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Cellular and Molecular Mechanisms of Host Resistance to Toxoplasma Gondii


Toxoplasma gondii is an intracellular protozoan parasite that has a worldwide distribution. Depending on the geographic area, 30-70% of the human population is infected with this parasite, and essentially the entire human population is at risk of infection. This obligate parasite is usually responsible for multi-organ failure only in immunocompromised individuals, especially those afflicted with AIDS, but if infection with T. gondii occurs during pregnancy, abortion or fetal abnormalities often occur. The combined efforts of IL-12 and IFN- are central to resistance to T. gondii.<P> We have recently established that TLR11 plays a dominant role in sensing T. gondii, regulating IL-12 production, and activating T cell-mediated responses to the parasite. Concomitantly, TLR11 is represented in humans only by a non-functional pseudogene, and the major question of how human innate and adaptive immune responses occur in the absence of TLR11 remains unanswered. <P>The overall goals of this project are 1) to determine the roles of neutrophils, macrophages, and DCs in the regulation of TLR11-independent induction of IL-12; 2) to determine the roles of NK, CD4, and CD8 T cells in IFN--dependent host resistance to T. gondii in the absence of TLR11; and 3) to identify similarities and differences during systemic and mucosal TLR11-independent immune responses to T. gondii. <P>These studies are expected to identify mechanisms of TLR11-independent host resistance to T. gondii. In addition, these studies are essential for establishing animal models suitable for the design of protective vaccines against T. gondii, and possibly against other apicomplexan parasites. <P> PUBLIC HEALTH RELEVANCE: The protozoan parasite Toxoplasma gondii is a universally-distributed pathogen that infects over 1 billion people world-wide. The goal of this proposal is to determine how innate and adaptive immunity to T. gondii are induced and regulated in the absence of TLR11 (a situation relevant to human toxoplasmosis). Through the experiments described in this proposal, we expect to obtain the knowledge needed to develop strategies for safe and efficient vaccines against T. gondii and other protozoan parasites.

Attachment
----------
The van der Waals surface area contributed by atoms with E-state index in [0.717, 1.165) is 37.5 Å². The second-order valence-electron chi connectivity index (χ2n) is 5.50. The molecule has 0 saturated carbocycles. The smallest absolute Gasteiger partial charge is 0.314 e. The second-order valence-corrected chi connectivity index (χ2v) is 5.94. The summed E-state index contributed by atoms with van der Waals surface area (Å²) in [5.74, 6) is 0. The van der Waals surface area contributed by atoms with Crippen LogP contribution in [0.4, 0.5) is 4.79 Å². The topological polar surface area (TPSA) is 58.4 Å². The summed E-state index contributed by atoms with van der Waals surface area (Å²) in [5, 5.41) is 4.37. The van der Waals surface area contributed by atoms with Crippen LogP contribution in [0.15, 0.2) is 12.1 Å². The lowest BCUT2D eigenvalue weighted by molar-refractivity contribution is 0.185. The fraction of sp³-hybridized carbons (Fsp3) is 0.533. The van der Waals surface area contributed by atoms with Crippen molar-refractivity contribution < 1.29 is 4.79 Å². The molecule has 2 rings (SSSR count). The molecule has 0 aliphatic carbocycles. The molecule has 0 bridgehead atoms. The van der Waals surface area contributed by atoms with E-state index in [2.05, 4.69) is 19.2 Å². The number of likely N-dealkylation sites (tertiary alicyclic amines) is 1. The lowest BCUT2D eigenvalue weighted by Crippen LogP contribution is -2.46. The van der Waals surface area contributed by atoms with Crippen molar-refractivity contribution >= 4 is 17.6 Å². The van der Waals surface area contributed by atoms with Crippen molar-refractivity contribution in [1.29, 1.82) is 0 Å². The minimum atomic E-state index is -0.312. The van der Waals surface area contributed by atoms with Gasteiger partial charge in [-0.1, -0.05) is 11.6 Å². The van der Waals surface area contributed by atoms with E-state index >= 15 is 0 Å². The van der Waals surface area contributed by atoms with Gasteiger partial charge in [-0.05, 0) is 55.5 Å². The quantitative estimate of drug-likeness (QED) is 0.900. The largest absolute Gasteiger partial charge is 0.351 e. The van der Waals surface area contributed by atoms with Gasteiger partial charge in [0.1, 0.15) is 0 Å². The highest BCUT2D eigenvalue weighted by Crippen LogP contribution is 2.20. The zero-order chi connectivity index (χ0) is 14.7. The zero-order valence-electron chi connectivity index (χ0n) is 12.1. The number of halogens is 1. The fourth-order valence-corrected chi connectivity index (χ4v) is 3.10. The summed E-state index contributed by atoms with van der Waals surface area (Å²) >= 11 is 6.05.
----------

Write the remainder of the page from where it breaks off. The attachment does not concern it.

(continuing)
Yarovinsky, Felix
University of Texas Southwestern Medical Center
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